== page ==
For those of you, that think the photos here are taken of us, think again. We have copied this from wikimedia. Taking photos in the catacombs is strictly forbidden, and we would never have dreamt of disturbing the dead in that way. Still we saw tourists that took pictures, and we thought it disrespectful. So to those of you that visits these narrow passages – see and feel, but respect the dead!



(Photos: Maria lo sposo and Tessier)

Thursday, April 30, 2009

Guinea fowl with Italian pancetta and shitake mushrooms




















This slightly blurred picture is taken at Pietermaritzburg in South Africa. Staying at Aintree Lodge in October 2007, I discovered that the grounds outside the fence were packed with Guinea fowl. I had to run after them to get a picture, and nearly all of them ended up being so blurred that they had no value as documentation, except this one. On last Friday, I prepared Guinea fowl for the first time - a great success to be immodest.

When visiting Copenhagen, I always visit the food hall at Magazin du Nord. This is the place to go, if you want to get fresh delicious foods.

Food halls, as the one found in Copenhagen, is rarely found in Norway. In Denmark, you experience that the free market within the European Union works, as it provides the consumer with an abundance of fresh products. What is found in freezers in Norway, is under offer fresh in Copenhagen.

This Fowl was produced in France by P'tit Duc de Savel. Internationally produced poultry is extremely expensive in Norway due to heavy taxation. In Denmark, it was cheap - only DKK 93,86 or around €12,50 for a bird of around one kilo.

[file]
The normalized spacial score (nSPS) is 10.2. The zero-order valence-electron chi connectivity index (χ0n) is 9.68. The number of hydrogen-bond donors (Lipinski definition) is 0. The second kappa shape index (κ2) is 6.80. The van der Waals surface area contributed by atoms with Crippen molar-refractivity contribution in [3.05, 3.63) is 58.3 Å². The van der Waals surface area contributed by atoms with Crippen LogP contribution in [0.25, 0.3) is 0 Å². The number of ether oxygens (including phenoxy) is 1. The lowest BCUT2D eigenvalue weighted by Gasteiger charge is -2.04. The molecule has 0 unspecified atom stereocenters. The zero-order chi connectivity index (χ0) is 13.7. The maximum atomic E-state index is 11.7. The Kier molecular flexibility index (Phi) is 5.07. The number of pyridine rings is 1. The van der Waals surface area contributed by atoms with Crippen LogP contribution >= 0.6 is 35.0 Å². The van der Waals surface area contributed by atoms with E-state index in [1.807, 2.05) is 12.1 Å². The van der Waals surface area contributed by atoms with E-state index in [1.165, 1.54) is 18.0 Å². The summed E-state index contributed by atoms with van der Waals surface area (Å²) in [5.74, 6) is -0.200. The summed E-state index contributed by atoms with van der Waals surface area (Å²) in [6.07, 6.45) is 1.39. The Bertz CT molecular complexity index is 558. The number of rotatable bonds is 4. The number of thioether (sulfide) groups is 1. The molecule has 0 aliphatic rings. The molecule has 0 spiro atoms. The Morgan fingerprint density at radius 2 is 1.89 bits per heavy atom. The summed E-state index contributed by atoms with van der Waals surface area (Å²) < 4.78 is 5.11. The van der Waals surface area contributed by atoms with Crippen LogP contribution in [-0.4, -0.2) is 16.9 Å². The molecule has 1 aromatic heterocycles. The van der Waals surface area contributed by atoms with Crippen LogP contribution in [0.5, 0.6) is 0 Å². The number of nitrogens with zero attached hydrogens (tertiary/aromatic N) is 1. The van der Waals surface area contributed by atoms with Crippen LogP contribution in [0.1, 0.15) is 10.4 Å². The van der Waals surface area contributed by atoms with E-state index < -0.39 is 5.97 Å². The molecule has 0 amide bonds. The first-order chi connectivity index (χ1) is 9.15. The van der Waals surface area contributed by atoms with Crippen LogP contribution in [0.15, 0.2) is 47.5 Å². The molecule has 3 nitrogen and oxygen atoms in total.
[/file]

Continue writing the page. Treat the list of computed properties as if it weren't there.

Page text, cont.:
Guineafowl with italian pancetta and shitake mushrooms

For three people you'll need

One guinea fowl (1,1 kilo / 2,2 lb)
1oo grams / 3,5 oz. Italian pancetta, sliced
Juice from two whole lime
Salt
Pepper
100 grams / 3,5 oz. shitake mushrooms, sliced
2 large onions, roughly cut
10 potatoes, peeled and cleaned
Fresh asparagus
One glass dry white wine

Dress a baking tray with tin foil. Place the bird in the tray. Squeeze lime juice over the guinea fowl, and add salt and pepper. Stuff the fowl with as many shitake mushrooms as you can squeeze in.

Dress the bird with thin slices of Italian pancetta as shown on the picture.

Place the potatoes, onions, and the rest of shitake mushrooms in the tray. Season, sprinkle some good olive oil over, and add a glass of dry white wine.

Place in a medium hot oven (185C / 360F) for 1 hour and 20 minutes. Check regularly to prevent the bacon from burning. You may cover the bird with tin foil for parts of the baking time.

Add the asparagus for the last 20 minutes of the baking time. Allow the bird to rest for 10 minutes before serving.


Wednesday, April 29, 2009

Lyon - remains of a tower

What fascinates me with old cities, is the remains from all ages standing side by side. Lyon has two thousand years of history and through these millenniums people have lived and worked, and bridges, churches, palaces and houses are left behind as memories of the generations that once were there.

I found a very interesting example close to my hotel. This narrow building squeezed in between two apartment blocks is much older than the buildings surrounding it, maybe 700-800 years older.